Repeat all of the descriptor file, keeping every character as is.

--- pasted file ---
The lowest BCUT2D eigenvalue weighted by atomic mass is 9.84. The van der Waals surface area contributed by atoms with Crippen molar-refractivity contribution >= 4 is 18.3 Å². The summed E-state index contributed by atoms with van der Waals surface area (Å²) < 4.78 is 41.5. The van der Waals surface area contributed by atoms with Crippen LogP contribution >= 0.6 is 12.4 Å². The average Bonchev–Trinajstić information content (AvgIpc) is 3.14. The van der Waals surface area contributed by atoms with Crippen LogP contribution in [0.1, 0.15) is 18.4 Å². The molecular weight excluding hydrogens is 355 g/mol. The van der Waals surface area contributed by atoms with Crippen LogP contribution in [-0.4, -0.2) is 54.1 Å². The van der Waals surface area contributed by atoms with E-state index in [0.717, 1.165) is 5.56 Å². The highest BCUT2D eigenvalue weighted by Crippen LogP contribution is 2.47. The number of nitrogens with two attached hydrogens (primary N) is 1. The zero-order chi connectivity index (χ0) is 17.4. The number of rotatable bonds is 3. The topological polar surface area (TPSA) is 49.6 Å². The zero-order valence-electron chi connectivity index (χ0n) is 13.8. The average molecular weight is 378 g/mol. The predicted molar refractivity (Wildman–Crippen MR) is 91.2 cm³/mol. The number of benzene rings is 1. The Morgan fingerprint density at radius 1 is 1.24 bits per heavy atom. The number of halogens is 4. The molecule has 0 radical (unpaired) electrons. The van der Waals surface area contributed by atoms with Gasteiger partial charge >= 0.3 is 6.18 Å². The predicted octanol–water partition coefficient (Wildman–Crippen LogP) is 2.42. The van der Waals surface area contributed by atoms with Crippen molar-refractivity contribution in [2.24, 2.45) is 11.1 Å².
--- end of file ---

The lowest BCUT2D eigenvalue weighted by atomic mass is 9.84. The van der Waals surface area contributed by atoms with Crippen molar-refractivity contribution >= 4 is 18.3 Å². The summed E-state index contributed by atoms with van der Waals surface area (Å²) < 4.78 is 41.5. The van der Waals surface area contributed by atoms with Crippen LogP contribution >= 0.6 is 12.4 Å². The average Bonchev–Trinajstić information content (AvgIpc) is 3.14. The van der Waals surface area contributed by atoms with Crippen LogP contribution in [0.1, 0.15) is 18.4 Å². The molecular weight excluding hydrogens is 355 g/mol. The van der Waals surface area contributed by atoms with Crippen LogP contribution in [-0.4, -0.2) is 54.1 Å². The van der Waals surface area contributed by atoms with E-state index in [0.717, 1.165) is 5.56 Å². The highest BCUT2D eigenvalue weighted by Crippen LogP contribution is 2.47. The number of nitrogens with two attached hydrogens (primary N) is 1. The zero-order chi connectivity index (χ0) is 17.4. The number of rotatable bonds is 3. The topological polar surface area (TPSA) is 49.6 Å². The zero-order valence-electron chi connectivity index (χ0n) is 13.8. The average molecular weight is 378 g/mol. The predicted molar refractivity (Wildman–Crippen MR) is 91.2 cm³/mol. The number of benzene rings is 1. The Morgan fingerprint density at radius 1 is 1.24 bits per heavy atom. The number of halogens is 4. The molecule has 0 radical (unpaired) electrons. The van der Waals surface area contributed by atoms with Gasteiger partial charge >= 0.3 is 6.18 Å². The predicted octanol–water partition coefficient (Wildman–Crippen LogP) is 2.42. The van der Waals surface area contributed by atoms with Crippen molar-refractivity contribution in [2.24, 2.45) is 11.1 Å².